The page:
Risk Always: Why a Placid Present Day is a Facade
Bankruptcy rates in the U.S. are in steep decline. Vaccines are helping not only at-risk individuals move past COVID-19 but American commerce itself, according to Bloomberg. Chris Ward, a bankruptcy lawyer with Polsinelli PC, took the rosy outlook a step further: “There’s no distress in the economy right now -- it’s pretty amazing.”
It’s easy to declare “risk on,” yet a wise risk analyst understands that a strong credit culture should always be maintained. What’s more, though in-court bankruptcies are falling, corporate debt is rising to new heights at the same time. Bankruptcies were triggered at a feverish rate in Q2 2020; the reprieve, one year later, feels more like a crisis delayed than dismissed. We will illustrate why it is just as important to remain vigilant today as it was during the depths of the pandemic, as so many financial professionals are misjudging their risk exposure level.
"In nature, predators are the natural check on prey populations like wolves and deer. Removing predators allows excessive growth in prey populations. In credit, interest rates are the predatory force against excessive lending, making it expensive to own debt that cannot be applied for productive use in terms of cash flow generation. The decade-plus of extremely low interest rates removed that predator resulting in wild expansion of the number and magnitude of indebted companies and setting the stage for a major snapback. This feast/famine credit cycle repeats consistently, but this version is uniquely positioned within public, non-financial corporations worldwide, making it paramount for B2B risk professionals to pay attention right now. Don’t prepare while you’re under fire," Jerry Flum, CEO of CreditRiskMonitor. Illuminating Jerry’s point, in the U.S., 2020 non-financial corporations issued $1.7 trillion of bonds, surpassing the previous high by almost $600 billion, and as of Q1 2021, total debt reached $11.2 trillion, equivalent to over 50% of the entire U.S. GDP.
2021 could very well be defined as a time of collective false sense of security when CNBC analysts cited job recoveries and stimulus as re-establishing the economic growth of the prior decade. To the optimists, COVID-19 was anomalous – the once-in-a-lifetime blip that slowed an upward trajectory seemingly without end. Cycle? What cycle?
Yet we know from history that as surely as the sun rises each day, darkness will eventually come. It always does. And once risk is keenly felt, panic and denial frequently set in. A company having loose credit standards is entirely irrational if there’s an acknowledgment of historic trends. Unless you steel yourself ahead of time against such concerning decision-making and prepare for the fact that other risk professionals will fall prey to herd-minded economic decisions, you could get caught up in the upcoming storm. Michael Flum, CreditRiskMonitor’s President & COO, contends that “companies have been able to avoid distress in the near-term, but the truth is that broader financial leverage only continues to worsen.”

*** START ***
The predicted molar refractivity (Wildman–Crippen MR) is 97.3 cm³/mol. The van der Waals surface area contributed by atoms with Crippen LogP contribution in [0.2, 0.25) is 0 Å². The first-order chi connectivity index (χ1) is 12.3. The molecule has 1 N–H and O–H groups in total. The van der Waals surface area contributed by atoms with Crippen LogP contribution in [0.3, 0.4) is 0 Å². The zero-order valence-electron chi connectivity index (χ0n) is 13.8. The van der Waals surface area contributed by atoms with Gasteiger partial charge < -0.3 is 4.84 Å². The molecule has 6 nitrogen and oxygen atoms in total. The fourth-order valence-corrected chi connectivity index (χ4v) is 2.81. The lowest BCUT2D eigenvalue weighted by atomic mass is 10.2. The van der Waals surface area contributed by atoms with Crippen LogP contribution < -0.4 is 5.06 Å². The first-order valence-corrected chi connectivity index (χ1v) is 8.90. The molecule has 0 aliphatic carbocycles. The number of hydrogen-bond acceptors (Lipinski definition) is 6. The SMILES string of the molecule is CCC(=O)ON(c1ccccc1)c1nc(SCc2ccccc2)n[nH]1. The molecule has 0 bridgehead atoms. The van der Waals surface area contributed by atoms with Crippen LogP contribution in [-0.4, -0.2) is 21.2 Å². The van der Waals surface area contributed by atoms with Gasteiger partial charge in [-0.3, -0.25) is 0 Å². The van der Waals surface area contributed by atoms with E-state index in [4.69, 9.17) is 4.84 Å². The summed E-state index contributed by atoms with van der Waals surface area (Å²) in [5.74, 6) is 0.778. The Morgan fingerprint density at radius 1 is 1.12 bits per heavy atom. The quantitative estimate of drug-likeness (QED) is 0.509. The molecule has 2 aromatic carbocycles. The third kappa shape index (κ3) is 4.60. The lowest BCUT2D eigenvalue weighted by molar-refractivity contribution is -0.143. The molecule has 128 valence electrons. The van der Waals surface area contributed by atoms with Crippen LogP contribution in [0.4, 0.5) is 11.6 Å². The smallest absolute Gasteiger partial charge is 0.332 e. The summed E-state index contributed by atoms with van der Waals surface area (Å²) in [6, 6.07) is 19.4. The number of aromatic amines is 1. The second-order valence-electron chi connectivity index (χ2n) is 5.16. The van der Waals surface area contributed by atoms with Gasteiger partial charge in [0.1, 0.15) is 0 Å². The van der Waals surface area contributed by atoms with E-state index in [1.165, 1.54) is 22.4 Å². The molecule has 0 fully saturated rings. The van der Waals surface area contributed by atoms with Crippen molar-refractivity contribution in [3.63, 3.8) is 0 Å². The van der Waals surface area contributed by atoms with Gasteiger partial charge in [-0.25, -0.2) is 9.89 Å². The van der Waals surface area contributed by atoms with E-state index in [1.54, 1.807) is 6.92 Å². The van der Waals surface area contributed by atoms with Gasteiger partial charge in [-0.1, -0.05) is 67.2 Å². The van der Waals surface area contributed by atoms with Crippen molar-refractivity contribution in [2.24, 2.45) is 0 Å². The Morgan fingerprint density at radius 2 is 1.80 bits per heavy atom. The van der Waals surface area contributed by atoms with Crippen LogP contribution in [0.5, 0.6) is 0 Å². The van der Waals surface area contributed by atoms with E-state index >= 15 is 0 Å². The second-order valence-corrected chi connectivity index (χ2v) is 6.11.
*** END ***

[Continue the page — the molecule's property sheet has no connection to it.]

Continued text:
What are some of the major signs of risk that are being, potentially willfully, ignored?
Sign No. 1 - Central Banker Largess
In Q1 2020, federal government debt to U.S. GDP stood at 108% and rose to 129% by Q4. The total federal debt increased from $23.2 trillion to $27.7 trillion, a massive increase in a very short period of time. This fiscal largess isn't isolated to the U.S., as countries around the world have raised fiscal stimulus to jump-start their economies to bridge the gap caused by COVID. This debt isn't going to go away of its own accord and when it comes time to clean up government balance sheets there will be a major reckoning. It can result in higher taxes, rising inflation, outright defaults, and/or slower economic growth.
Sign No. 2 - Banks and Falling Interest Rates
Governments the world over have also pushed interest rates to historic lows in the pandemic effort. In some countries banks have issued 30-year mortgages with zero interest rates, other banks have loaned money to hedge funds without fully understanding the borrower's risky financial state, and most have materially loosened debt covenant protections on corporate loans and bonds. In many cases, weak companies are being allowed to roll over troubled debt or to defer payments in the vain hope that financial problems go away of their own accord. Low rates fundamentally distort the decision-making process, particularly because they dissuade companies from controlling risk and support engaging in speculative behavior.
Sign No. 3 - Investors Are All In
Bonds are similarly inflated, with yields on the highest-risk fare (which are called "junk bonds" for a reason) at worryingly low levels. Margin debt has spiked dramatically higher, as well, as investors borrow even more money to purchase expensive financial assets. Capital markets are direct financing sources for public companies. When investors shift en masse to a “risk off” attitude, it will be much harder for companies of all types, but particularly ones with weak finances, to tap capital markets for additional funds. With reduced access to capital, the number of companies in financial distress is likely to skyrocket.
CreditRiskMonitor Can Help
It's our goal to help you identify risk exposure and prepare before it wreaks havoc on your business, time, and emotional wellbeing. Never dismiss the existence of this hidden risk because bankruptcy rates are falling. Contact us today so we can help you identify risk inside your portfolio before the tide turns.